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A. Hi, Pamela. Items like this consist of steel tubing which was plated with copper, then nickel, then chrome. The plating is now perforated in spots and you may be looking at blackened copper or rusted steel; there is no good way to clean bare steel to turn it back to chrome. The best you can do without replating it is to clean it with metal polish and very fine steel wool, then keep it well waxed to deter rusting.

A plating shop will probably encounter no particular technical difficulty in stripping this tubing, repolishing it, and replating it -- many plating shops would be happy to do it for you. Just pick a plating shop from our Jobshops Directory here, or your yellow pages, and find one that offers nickel-chrome plating to the public.

The issue is that it is quite labor intensive and will probably cost significantly more than you would like to pay. When the dinette set was manufactured, hundreds of identical tubes were polished and plated simultaneously on automatic machinery, so the labor cost was divided over hundreds of parts. When you need one set done, and it takes a craftsman the better part of a day, you can't expect him to work for less than what a plumber or mechanic would charge for their time. In other words it's probably going to cost a few hundred dollars, and most people aren't interested unless the item has genuine sentimental value or replacements are unavailable.

Our Introduction to Chrome Plating will help you appreciate what it's about (and why it's costly).

You can buy chrome paint from inexpensive [Plastikote Bumper Chrome Paintamazoninfo] to quite expensive. The more you spend the closer it will look to real chrome plating. But anything in a spray can is not likely to look much like real chrome plating. Good luck.

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Ted Mooney, P.E. RET
finishing.com
Pine Beach, New Jersey


Paint on chrome chairs looks bad

June 7, 2012

Q. I have a similar question. I painted the chrome on my chairs and it looks terrible. I have had a few people recommend sandblasting the paint off. Before I pursue this, I would like to know what my metal will look like once it is sandblasted. What would be my next step if I do this? I also spoke with a replating company and the guy wouldn't even give me a price. He kept saying that I should buy new chairs because having them replated would be too expensive. Any advice?

Carol Siler
- Richmond, Kentucky, USA

June 8, 2012

A. Sandblasting will leave a fairly rough surface and will remove or destroy whatever plating is under the paint.

A professional painter could likely do an OK job over a sandblasted surface, but if you don't want them painted...

The plater likely told you the truth, that it will be less expensive to buy new.

jeffrey holmes Jeffrey Holmes, CEF
- Spartanburg, South Carolina


June 11, 2012

Q. I would appreciate any ideas about what to do. I have spent a fortune on upholstering these chairs so I need to figure out a compromise that doesn't involve buying new chairs. Painting isn't out as long as it looks professional.

Carol Siler [returning]
- Richmond, Kentucky, USA


June 12, 2012

A. Hi, Carol.

It is certainly not impossible to chrome plate those chair legs. The point that Jeffrey and the plater are making is that it is labor intensive, so it will be more expensive than most people might expect. Call some more plating shops until you find a couple who can and want to do it. Just don't think it's a conspiracy if you can't get it done cheap; it may take an hour or two per chair, and (as mentioned) platers have to charge at least as much for their time as mechanics or plumbers :-)

Best of luck.

Regards,

pic of Ted Mooney Teds signature
Ted Mooney, P.E. RET
finishing.com
Pine Beach, New Jersey

August 18, 2012

A. I have a dinette set I bought 20 years ago. I have had it in storage, and through no fault of my own have had other people store it for me, of course not caring about the value, sentimental or otherwise. I've cleaned it 3 times over the years with S.O.S. pads. I have just recovered it after 6 years of bad storage and about 20% of it is to the metal base and needs to be replated, but the other 90% that was pitted and had rust cleaned up just fine and is still as shiny as it was when I bought it!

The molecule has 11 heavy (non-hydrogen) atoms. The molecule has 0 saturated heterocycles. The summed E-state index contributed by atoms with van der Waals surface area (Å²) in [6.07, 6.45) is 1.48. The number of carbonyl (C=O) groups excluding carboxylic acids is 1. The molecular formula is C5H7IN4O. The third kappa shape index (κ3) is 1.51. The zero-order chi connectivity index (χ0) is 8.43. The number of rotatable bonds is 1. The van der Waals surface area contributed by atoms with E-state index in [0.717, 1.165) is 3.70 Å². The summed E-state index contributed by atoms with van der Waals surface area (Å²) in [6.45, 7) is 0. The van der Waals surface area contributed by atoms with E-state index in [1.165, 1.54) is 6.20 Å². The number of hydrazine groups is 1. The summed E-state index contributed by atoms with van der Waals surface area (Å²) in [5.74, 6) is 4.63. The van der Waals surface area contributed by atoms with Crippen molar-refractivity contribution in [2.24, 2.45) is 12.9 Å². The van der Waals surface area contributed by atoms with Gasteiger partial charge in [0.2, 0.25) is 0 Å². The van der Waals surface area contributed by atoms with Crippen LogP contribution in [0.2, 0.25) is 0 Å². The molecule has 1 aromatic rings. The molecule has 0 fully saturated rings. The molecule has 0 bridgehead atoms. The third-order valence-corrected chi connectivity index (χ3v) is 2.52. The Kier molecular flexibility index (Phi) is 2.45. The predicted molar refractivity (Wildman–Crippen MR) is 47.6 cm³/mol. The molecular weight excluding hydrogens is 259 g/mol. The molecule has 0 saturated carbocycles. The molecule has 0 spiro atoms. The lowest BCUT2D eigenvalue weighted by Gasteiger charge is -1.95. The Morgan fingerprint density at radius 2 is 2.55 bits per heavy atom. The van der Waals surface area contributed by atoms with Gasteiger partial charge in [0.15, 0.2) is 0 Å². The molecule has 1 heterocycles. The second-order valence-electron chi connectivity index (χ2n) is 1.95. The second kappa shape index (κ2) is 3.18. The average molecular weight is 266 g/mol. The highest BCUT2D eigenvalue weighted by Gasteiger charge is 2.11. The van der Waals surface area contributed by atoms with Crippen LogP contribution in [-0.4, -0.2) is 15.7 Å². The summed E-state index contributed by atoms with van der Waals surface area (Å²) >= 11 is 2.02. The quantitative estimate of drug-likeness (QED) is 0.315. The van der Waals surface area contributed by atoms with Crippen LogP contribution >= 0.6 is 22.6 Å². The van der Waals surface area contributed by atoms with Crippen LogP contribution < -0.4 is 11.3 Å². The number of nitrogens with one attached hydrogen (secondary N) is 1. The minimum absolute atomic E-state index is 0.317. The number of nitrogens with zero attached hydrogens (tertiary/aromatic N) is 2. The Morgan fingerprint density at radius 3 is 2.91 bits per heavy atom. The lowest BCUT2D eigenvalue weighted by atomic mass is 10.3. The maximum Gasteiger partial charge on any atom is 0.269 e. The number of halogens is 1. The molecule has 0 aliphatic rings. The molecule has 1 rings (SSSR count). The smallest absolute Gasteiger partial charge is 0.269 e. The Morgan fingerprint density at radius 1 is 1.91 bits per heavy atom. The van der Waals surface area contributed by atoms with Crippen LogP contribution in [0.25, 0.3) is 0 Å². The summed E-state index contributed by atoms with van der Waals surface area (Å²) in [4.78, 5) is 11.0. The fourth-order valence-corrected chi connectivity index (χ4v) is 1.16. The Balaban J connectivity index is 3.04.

Steven Hefner
- Tulsa, Oklahoma


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A. Hello,

My husband and I have been selling fabulous and unique 1950's era chrome dinette sets for many years now. We restore tables and chairs as needed and have always had exceptional results using the process of applying chrome polish to buff out areas after removing any rust or corrosion, albeit we tend to avoid any chrome in this condition. However, where needed we find that it just takes a lot of elbow grease to obtain optimal results restoring these wonderful tables, chairs and dinette sets to their original state.

Roxanne C deleted
- San Jose, California, USA



Roxanne: chrome polish and elbow grease is an affordable and practical approach to removing the rust in many cases. But once there has been rust, it means the plating is perforated--and polishing it may make it look passable but doesn't repair it: it remains a high maintenance issue where only regular polishing and frequent rewaxing will limit the rusting. Although replating is rather expensive , that's the way to truly restore the set to original condition. Since you are in the business and may have volume, so the process will be more affordable, you might want to align yourself with a local plating shop so you can over this option.

pic of Ted Mooney Teds signature
Ted Mooney, P.E. RET
finishing.com
Pine Beach, New Jersey


Where to get replacement legs and feet for vintage chrome dinette

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RFQ: I would love to know where we can buy replacement feet for our 1950's chrome dinette set, especially the table legs. They are the double legs that are curved at the top and joined at the bottom, so we need something similar to a figure 8 to place at the bottom of the chrome to protect the floor. Any help will be appreciated.

Thanks

Kimee L deleted
- Orangevale, California


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RFQ: I have a 1950's Retro Chrome red metallic dinette set (I think a Douglass) with curved legs and I am missing one of the 8 legs. Where can I get replacement legs?
Thanks,

Janice M deleted